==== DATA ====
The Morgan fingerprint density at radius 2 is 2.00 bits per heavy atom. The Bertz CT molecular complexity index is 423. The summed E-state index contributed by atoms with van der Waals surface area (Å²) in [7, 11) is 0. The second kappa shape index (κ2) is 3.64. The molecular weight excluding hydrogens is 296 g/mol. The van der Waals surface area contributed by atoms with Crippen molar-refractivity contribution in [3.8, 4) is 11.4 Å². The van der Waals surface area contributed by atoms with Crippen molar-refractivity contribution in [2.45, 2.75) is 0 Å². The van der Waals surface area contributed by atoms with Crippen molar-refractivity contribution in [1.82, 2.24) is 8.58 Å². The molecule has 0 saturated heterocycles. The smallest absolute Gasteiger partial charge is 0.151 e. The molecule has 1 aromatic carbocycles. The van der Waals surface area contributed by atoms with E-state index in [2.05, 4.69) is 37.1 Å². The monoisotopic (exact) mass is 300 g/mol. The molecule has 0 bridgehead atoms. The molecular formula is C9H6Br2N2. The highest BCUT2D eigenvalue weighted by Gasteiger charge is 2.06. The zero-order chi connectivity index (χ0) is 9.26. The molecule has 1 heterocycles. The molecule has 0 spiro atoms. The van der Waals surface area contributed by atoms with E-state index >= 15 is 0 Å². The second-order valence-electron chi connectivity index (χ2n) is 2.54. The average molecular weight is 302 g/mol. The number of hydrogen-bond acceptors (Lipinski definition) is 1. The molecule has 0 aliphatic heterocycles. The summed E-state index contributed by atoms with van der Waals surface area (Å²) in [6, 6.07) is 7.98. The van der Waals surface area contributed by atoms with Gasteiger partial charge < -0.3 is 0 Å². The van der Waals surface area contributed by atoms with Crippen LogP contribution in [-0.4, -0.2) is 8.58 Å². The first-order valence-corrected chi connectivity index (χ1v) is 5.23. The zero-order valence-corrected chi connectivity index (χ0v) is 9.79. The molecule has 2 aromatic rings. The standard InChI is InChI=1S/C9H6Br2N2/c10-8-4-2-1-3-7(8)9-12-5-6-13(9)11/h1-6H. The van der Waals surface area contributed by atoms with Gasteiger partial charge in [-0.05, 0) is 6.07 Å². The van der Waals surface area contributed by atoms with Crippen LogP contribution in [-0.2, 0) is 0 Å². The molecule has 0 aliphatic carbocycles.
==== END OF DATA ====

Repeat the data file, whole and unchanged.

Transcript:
The Morgan fingerprint density at radius 2 is 2.00 bits per heavy atom. The Bertz CT molecular complexity index is 423. The summed E-state index contributed by atoms with van der Waals surface area (Å²) in [7, 11) is 0. The second kappa shape index (κ2) is 3.64. The molecular weight excluding hydrogens is 296 g/mol. The van der Waals surface area contributed by atoms with Crippen molar-refractivity contribution in [3.8, 4) is 11.4 Å². The van der Waals surface area contributed by atoms with Crippen molar-refractivity contribution in [2.45, 2.75) is 0 Å². The van der Waals surface area contributed by atoms with Crippen molar-refractivity contribution in [1.82, 2.24) is 8.58 Å². The molecule has 0 saturated heterocycles. The smallest absolute Gasteiger partial charge is 0.151 e. The molecule has 1 aromatic carbocycles. The van der Waals surface area contributed by atoms with E-state index in [2.05, 4.69) is 37.1 Å². The monoisotopic (exact) mass is 300 g/mol. The molecule has 0 bridgehead atoms. The molecular formula is C9H6Br2N2. The highest BCUT2D eigenvalue weighted by Gasteiger charge is 2.06. The zero-order chi connectivity index (χ0) is 9.26. The molecule has 1 heterocycles. The molecule has 0 spiro atoms. The van der Waals surface area contributed by atoms with E-state index >= 15 is 0 Å². The second-order valence-electron chi connectivity index (χ2n) is 2.54. The average molecular weight is 302 g/mol. The number of hydrogen-bond acceptors (Lipinski definition) is 1. The molecule has 0 aliphatic heterocycles. The summed E-state index contributed by atoms with van der Waals surface area (Å²) in [6, 6.07) is 7.98. The van der Waals surface area contributed by atoms with Gasteiger partial charge < -0.3 is 0 Å². The van der Waals surface area contributed by atoms with Crippen LogP contribution in [-0.4, -0.2) is 8.58 Å². The first-order valence-corrected chi connectivity index (χ1v) is 5.23. The zero-order valence-corrected chi connectivity index (χ0v) is 9.79. The molecule has 2 aromatic rings. The standard InChI is InChI=1S/C9H6Br2N2/c10-8-4-2-1-3-7(8)9-12-5-6-13(9)11/h1-6H. The van der Waals surface area contributed by atoms with Gasteiger partial charge in [-0.05, 0) is 6.07 Å². The van der Waals surface area contributed by atoms with Crippen LogP contribution in [-0.2, 0) is 0 Å². The molecule has 0 aliphatic carbocycles.